Date of Award
Doctor of Education (EdD)
Promoting transracial adoptions became common in attempting to assimilate American Indians into European American culture. These adoptions were authorized by the United States Government through the 1978 Indian Child Welfare Act. This research focused on how American Indian transracial adoptees developed a Haudenosaunee cultural identity after being adopted by a European American family. The ethnographic study was conducted with Haudenosaunee adult adoptees to explore their lived experiences. Face-to-face semi-structured interviews were used to guide the conversation about the degree to which each participant developed a cultural identity as a Haudenosaunee. Qualitative methods were used for data analysis. The study discovered four themes which were: traumatic beginnings, relationships, identity development, and cultural transcendence. These themes validate the Haudenosaunee adoptee’s life experiences. A result of this study a policy change for Indian Child Services Welfare Act (ICWA) is recommended. Also in the field of social work further cultural competence training is recommended especially those involved with transracial adoptions. Lastly, the need for more research about this topic needs to continue to keep expanding the knowledge of how indigenous communities have demonstrated cultural resiliency.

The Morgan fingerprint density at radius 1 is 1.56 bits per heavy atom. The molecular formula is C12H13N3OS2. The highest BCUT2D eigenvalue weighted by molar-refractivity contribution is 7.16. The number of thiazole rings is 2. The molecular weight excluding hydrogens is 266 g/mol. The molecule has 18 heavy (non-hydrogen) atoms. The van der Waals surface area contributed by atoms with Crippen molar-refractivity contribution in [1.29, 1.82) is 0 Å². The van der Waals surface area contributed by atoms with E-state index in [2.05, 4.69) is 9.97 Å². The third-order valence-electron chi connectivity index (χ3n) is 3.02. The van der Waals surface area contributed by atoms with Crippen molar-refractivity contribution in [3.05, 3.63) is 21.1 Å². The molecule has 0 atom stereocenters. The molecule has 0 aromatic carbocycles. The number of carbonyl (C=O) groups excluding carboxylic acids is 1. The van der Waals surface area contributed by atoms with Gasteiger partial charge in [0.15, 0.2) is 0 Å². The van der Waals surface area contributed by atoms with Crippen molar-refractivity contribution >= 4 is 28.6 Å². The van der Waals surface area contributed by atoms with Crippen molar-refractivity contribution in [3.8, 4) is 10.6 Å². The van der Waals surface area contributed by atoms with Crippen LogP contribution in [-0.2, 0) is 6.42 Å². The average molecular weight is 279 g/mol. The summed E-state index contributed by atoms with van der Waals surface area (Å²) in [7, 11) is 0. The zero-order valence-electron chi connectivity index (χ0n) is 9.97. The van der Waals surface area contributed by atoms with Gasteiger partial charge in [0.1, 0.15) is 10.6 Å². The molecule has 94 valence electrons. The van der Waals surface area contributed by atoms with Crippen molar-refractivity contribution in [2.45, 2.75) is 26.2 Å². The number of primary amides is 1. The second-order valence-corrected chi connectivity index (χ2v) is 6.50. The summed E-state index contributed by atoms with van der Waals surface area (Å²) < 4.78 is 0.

Lyman, Tricia, "An Ethnographic Study about the Lived Experiences of Transracial Adoption from a Haudenosaunee Adult Adoptee Perspective" (2017). Education Doctoral. Paper 334.
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